Film

Review: The Lighthouse

7 February 2020

In Edgar Allan Poe’s last piece of work, an unfinished short story, he writes from the perspective of a newly assigned lighthouse keeper or “wickie”. Told in a series of diary entries, the unnamed narrator describes how he is keen to be alone, but feels nervous about living in isolation: “there is no telling what may happen to a man all alone as I am.”

When reserved young man Ephraim Winslow (Robert Pattinson) takes a job as a lighthouse keeper under the supervision of the older Thomas Wake (Willem Dafoe) in Robert Eggers’ new film The Lighthouse, he claims that he was attracted to the position because of its decent pay, which would help him to one day build his own home. His irritable and verbose companion, however, remains unconvinced he is hearing the full story. Winslow spends a blur of gruelling days hauling lamp oil to the top of the lighthouse, tending the furnace and scrubbing the floors; chores he feels increasingly humiliated performing while Wake reserves for himself the all-important task of maintaining the light. As the days living together in isolation extend, both men struggle to maintain their sanity: Winslow begins having visions of a mermaid washed up on the shore of the remote island, and becomes fixated on the mystery of the light, housed in the lantern room which Wake will not let him enter.

Co-written by Eggers with his brother, Max, The Lighthouse uses Poe’s open and alluring premise as inspiration for a dark, filthy and perversely comedic chamber piece of hallucination and repression. A hyper-stylised aesthetic plunges viewers into the eerie, miserable atmosphere of a remote island in 1890s New England. Shot in the fishing community of Cape Forchu in the Canadian province of Nova Scotia—an area known for its harsh conditions—means the real discomfort of the actors comes through vividly as they battle their way through heavy rain, strong winds, and a land slathered in mud and soil. According to Eggers, very little of the weather in the film needed to be simulated.

For a film brimming with shots so deliberately blocked and composed, The Lighthouse also contains much which came from the real conditions of the shoot. Dafoe and Pattinson are equally brilliant as their almost dichotomously opposed characters: Dafoe is thunderous and theatrical, as devoted to his role of the elderly seaman as the character is to mythical sea gods. Pattinson shows equal commitment, but his style, perhaps like the enigma at the heart of his character (both in his real identity and his nature as a human being), is more spontaneous and instinctive than Dafoe’s more structured and rehearsed style of performance. On another film, this tension between two actors with vastly different processes might have worked against what was trying to be achieved. However, in The Lighthouse, this plays perfectly into the two characters’ tussle for power and their conflicting understandings of reality and fantasy at the heart of the film.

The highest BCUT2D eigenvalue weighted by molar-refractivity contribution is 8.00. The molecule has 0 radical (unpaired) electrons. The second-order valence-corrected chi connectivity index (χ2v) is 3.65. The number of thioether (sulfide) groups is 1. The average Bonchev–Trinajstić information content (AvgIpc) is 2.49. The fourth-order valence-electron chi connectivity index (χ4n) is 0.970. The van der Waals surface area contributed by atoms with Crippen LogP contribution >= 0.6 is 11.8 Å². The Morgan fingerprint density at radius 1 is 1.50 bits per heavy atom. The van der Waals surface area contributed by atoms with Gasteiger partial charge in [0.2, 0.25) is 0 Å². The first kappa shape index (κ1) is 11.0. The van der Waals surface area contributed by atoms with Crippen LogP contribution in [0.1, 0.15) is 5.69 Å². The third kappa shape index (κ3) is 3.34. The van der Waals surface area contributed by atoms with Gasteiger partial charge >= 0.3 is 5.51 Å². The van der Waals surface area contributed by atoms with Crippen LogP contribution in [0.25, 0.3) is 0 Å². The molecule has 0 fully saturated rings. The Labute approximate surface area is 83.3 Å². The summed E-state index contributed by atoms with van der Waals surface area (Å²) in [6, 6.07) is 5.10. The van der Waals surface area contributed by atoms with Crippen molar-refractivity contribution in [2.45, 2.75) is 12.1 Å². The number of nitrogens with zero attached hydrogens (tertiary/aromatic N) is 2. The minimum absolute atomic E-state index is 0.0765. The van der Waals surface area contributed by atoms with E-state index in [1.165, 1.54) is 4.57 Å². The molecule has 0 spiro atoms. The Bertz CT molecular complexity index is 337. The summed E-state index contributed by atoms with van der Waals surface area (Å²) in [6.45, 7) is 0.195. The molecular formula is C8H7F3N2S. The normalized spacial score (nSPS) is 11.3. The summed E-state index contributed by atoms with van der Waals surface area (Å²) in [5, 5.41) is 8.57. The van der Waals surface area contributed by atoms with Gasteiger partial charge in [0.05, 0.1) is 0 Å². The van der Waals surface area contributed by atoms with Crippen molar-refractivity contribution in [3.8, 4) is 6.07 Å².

After only two feature films, Eggers has become known for his meticulous attention to period details—everything from the buttons on Thomas Wake’s waistcoat to the type of cutlery was matched to the film’s time period and setting. These seemingly minute elements of design, Eggers maintains, accumulate to create a fully realised recreation of a historical period. The film’s beautifully rich dialogue was also drawn from American writer Sarah Orne Jewett’s interviews with sailors and sea captains in the late 19th century. This unwavering loyalty to historical accuracy, when combined with elements of the fantastical, produces a fascinating work which is both firmly grounded in a lived reality and unafraid to resurrect ancient supernatural mythologies.

The film uses a 1.19:1 aspect ratio, which was used briefly during the window where the film industry was converting to sound between approximately 1926 and 1932. The aspect ratio is almost square because during its short life, additional space was required to store the sound recordings on the film stock itself, which consequently shrunk the space available for the image. Just as the context of early film technology caused this reduction of space, so too do the conditions of the characters’ environment make their lives claustrophobic. Eggers pushes this confinement to the extreme, shooting in black & white and narrowing the frame even further by filming the characters through windows, doorways and surrounded by shadows.

Like Eggers’ debut feature, 2015’s The Witch, The Lighthouse deals with concealed desires—what you are and aren’t allowed to want according to the doctrine of your society—but this film tackles themes of sexuality both above and below its surface. Here, Eggers is concerned with the male psyche, interrogating how embodying an ideal form of masculinity requires a great deal of repression. It is a repression which is harmful to the one who enacts it upon themselves such that their sense of reality becomes warped. Winslow is tormented by his attraction to his colleague, afraid of sexuality, and it seems Wake has a similar desire. This side of the characters’ relationship was at the forefront of the actors’ consciousness; Pattinson stated in an interview with HuffPost that “it always read as a very sensual relationship”.

This is a tale where repressed desires, truth and lies, and fantasy and reality constantly wrestle with each other. The lighthouse ironically assists the navigation of distant, unseen marine pilots but serves merely as the vessel for an inexorable descent into madness for its keepers, who lose their sanity within its walls. Two men must reckon with their isolated existence, but more importantly with what is inside themselves. In the end, though, the sea, the wind and the sky are the only ones really in control.

‘The Lighthouse’ opens in Australian cinemas on February 6, 2020.


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